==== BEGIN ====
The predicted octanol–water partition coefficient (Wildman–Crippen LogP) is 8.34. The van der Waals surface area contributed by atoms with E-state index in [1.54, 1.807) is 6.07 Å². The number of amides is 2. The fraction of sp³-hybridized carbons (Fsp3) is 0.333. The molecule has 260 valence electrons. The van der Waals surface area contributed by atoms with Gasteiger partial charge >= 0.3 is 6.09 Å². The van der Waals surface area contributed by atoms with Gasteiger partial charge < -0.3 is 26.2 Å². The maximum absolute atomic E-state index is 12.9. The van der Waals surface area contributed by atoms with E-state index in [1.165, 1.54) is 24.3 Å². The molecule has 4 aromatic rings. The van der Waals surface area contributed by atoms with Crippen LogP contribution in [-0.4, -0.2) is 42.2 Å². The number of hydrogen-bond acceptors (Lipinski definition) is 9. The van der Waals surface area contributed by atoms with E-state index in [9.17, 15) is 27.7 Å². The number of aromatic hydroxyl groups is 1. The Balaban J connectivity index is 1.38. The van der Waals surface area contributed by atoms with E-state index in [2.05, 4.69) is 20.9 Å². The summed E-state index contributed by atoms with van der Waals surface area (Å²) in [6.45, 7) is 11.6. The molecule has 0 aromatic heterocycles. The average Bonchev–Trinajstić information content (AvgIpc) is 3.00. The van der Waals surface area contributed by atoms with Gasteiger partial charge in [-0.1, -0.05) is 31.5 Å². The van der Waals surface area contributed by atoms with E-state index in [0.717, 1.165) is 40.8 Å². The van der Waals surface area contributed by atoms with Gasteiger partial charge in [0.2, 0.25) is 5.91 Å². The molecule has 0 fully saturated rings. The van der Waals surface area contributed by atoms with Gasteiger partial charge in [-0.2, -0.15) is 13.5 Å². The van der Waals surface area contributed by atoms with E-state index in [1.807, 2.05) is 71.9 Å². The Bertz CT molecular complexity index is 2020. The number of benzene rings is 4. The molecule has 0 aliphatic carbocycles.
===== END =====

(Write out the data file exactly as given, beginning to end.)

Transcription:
The predicted octanol–water partition coefficient (Wildman–Crippen LogP) is 8.34. The van der Waals surface area contributed by atoms with E-state index in [1.54, 1.807) is 6.07 Å². The number of amides is 2. The fraction of sp³-hybridized carbons (Fsp3) is 0.333. The molecule has 260 valence electrons. The van der Waals surface area contributed by atoms with Gasteiger partial charge >= 0.3 is 6.09 Å². The van der Waals surface area contributed by atoms with Gasteiger partial charge < -0.3 is 26.2 Å². The maximum absolute atomic E-state index is 12.9. The van der Waals surface area contributed by atoms with E-state index in [1.165, 1.54) is 24.3 Å². The molecule has 4 aromatic rings. The van der Waals surface area contributed by atoms with Crippen LogP contribution in [-0.4, -0.2) is 42.2 Å². The number of hydrogen-bond acceptors (Lipinski definition) is 9. The van der Waals surface area contributed by atoms with E-state index in [9.17, 15) is 27.7 Å². The number of aromatic hydroxyl groups is 1. The Balaban J connectivity index is 1.38. The van der Waals surface area contributed by atoms with E-state index in [2.05, 4.69) is 20.9 Å². The summed E-state index contributed by atoms with van der Waals surface area (Å²) in [6.45, 7) is 11.6. The molecule has 0 aromatic heterocycles. The average Bonchev–Trinajstić information content (AvgIpc) is 3.00. The van der Waals surface area contributed by atoms with Gasteiger partial charge in [-0.1, -0.05) is 31.5 Å². The van der Waals surface area contributed by atoms with E-state index in [0.717, 1.165) is 40.8 Å². The van der Waals surface area contributed by atoms with Gasteiger partial charge in [0.2, 0.25) is 5.91 Å². The molecule has 0 fully saturated rings. The van der Waals surface area contributed by atoms with Gasteiger partial charge in [-0.2, -0.15) is 13.5 Å². The van der Waals surface area contributed by atoms with E-state index in [1.807, 2.05) is 71.9 Å². The Bertz CT molecular complexity index is 2020. The number of benzene rings is 4. The molecule has 0 aliphatic carbocycles.